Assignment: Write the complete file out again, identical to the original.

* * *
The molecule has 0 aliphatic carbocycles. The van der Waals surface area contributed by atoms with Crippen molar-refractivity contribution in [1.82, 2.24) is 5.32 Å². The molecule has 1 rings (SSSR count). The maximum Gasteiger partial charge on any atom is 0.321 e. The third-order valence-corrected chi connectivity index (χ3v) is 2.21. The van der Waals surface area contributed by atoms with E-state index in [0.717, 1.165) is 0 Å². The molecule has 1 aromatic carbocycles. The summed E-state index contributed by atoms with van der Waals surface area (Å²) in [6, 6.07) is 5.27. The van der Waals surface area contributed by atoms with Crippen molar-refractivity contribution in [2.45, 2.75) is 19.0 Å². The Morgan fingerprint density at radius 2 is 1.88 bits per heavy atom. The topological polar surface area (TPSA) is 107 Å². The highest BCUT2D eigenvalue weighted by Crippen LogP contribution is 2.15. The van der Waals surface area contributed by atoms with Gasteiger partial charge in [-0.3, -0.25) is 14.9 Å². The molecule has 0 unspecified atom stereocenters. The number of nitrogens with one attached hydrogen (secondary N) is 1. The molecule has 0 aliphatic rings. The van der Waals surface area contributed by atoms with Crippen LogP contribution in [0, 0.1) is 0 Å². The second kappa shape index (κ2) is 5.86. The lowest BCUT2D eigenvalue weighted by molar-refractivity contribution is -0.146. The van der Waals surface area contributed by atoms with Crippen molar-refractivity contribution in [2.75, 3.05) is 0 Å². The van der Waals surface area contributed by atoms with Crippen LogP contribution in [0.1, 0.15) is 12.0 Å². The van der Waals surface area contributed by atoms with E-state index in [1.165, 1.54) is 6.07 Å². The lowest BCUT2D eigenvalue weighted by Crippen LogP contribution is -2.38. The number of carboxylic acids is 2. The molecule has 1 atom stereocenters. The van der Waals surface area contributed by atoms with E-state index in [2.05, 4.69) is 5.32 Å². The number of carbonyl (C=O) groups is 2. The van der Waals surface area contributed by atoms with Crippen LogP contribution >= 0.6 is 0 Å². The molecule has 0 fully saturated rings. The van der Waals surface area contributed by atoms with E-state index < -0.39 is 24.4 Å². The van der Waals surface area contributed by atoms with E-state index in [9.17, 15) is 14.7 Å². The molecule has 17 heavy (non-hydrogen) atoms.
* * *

The molecule has 0 aliphatic carbocycles. The van der Waals surface area contributed by atoms with Crippen molar-refractivity contribution in [1.82, 2.24) is 5.32 Å². The molecule has 1 rings (SSSR count). The maximum Gasteiger partial charge on any atom is 0.321 e. The third-order valence-corrected chi connectivity index (χ3v) is 2.21. The van der Waals surface area contributed by atoms with E-state index in [0.717, 1.165) is 0 Å². The molecule has 1 aromatic carbocycles. The summed E-state index contributed by atoms with van der Waals surface area (Å²) in [6, 6.07) is 5.27. The van der Waals surface area contributed by atoms with Crippen molar-refractivity contribution in [2.45, 2.75) is 19.0 Å². The Morgan fingerprint density at radius 2 is 1.88 bits per heavy atom. The topological polar surface area (TPSA) is 107 Å². The highest BCUT2D eigenvalue weighted by Crippen LogP contribution is 2.15. The van der Waals surface area contributed by atoms with Gasteiger partial charge in [-0.3, -0.25) is 14.9 Å². The molecule has 0 unspecified atom stereocenters. The number of nitrogens with one attached hydrogen (secondary N) is 1. The molecule has 0 aliphatic rings. The van der Waals surface area contributed by atoms with Crippen LogP contribution in [0, 0.1) is 0 Å². The second kappa shape index (κ2) is 5.86. The lowest BCUT2D eigenvalue weighted by molar-refractivity contribution is -0.146. The van der Waals surface area contributed by atoms with Crippen molar-refractivity contribution in [2.75, 3.05) is 0 Å². The van der Waals surface area contributed by atoms with Crippen LogP contribution in [0.1, 0.15) is 12.0 Å². The van der Waals surface area contributed by atoms with E-state index in [1.165, 1.54) is 6.07 Å². The lowest BCUT2D eigenvalue weighted by Crippen LogP contribution is -2.38. The number of carboxylic acids is 2. The molecule has 1 atom stereocenters. The van der Waals surface area contributed by atoms with E-state index in [2.05, 4.69) is 5.32 Å². The number of carbonyl (C=O) groups is 2. The van der Waals surface area contributed by atoms with Crippen LogP contribution >= 0.6 is 0 Å². The molecule has 0 fully saturated rings. The van der Waals surface area contributed by atoms with E-state index < -0.39 is 24.4 Å². The van der Waals surface area contributed by atoms with E-state index in [9.17, 15) is 14.7 Å². The molecule has 17 heavy (non-hydrogen) atoms.